}
    print qq(\t$rest[$i]\n);
    }
    print "\nData Structure via Dumper is:\n";
    print Dumper(@rest);
    }

    exit(0);

    __DATA__
    A B1@B2 C d e f N1@N2@N3

    OUTPUT:

    C:\PerlLearn>perl multiple.plx
    A
    ARRAY(0x235348)
    C
    d
    e
    f
    ARRAY(0x182471c)

    Data Structure via Dumper is:
    $VAR1 = 'A';
    $VAR2 = [
    'B1',
    'B2'
    ];
    $VAR3 = 'C';
    $VAR4 = 'd';
    $VAR5 = 'e';
    $VAR6 = 'f';
    $VAR7 = [
    'N1',
    'N2',
    'N3
    '
    ];

    C:\PerlLearn>
     
    ccc31807, Apr 6, 2009
    #10
  11. ela

    Uri Guttman Guest

    Re: resolve single line with multiple items into mutliple lines,single items

    >>>>> "BM" == Ben Morrow <> writes:

    >> exit(0);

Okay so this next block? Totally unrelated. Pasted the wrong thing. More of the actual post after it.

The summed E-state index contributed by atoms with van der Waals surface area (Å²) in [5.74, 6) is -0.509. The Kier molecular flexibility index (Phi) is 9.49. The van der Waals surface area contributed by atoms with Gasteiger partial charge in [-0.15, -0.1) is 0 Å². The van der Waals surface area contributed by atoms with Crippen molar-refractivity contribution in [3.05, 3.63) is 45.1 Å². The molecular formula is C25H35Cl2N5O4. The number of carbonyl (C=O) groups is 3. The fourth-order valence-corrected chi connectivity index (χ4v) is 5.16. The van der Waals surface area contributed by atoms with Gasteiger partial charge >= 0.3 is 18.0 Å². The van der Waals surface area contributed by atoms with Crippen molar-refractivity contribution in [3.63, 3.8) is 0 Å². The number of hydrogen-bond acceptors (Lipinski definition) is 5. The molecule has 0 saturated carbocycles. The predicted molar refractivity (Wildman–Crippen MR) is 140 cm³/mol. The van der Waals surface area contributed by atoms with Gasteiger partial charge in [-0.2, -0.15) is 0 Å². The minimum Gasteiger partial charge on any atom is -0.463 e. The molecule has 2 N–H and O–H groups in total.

BM> There is no need to exit() from a Perl program under normal
    BM> circumstances. Falling off the end will exit successfully.

    i like to have explicit exits in my main program. i usually keep the top
    level inline code very short with a few key lexicals and top sub calls
    and then exit(). then come the subs in some semblance of order. arg
    parsing and help/usage subs always go to the bottom out of the way. this
    is how i teach to write scripts so they are easy to develop AND
    read. and the explicit exit tells you the top level code is done and you
    don't have to scan for it (or fall to the bottom) to see any more main
    level code.

    uri

    --
    Uri Guttman ------ -------- http://www.sysarch.com --
    ----- Perl Code Review , Architecture, Development, Training, Support ------
    --------- Free Perl Training --- http://perlhunter.com/college.html ---------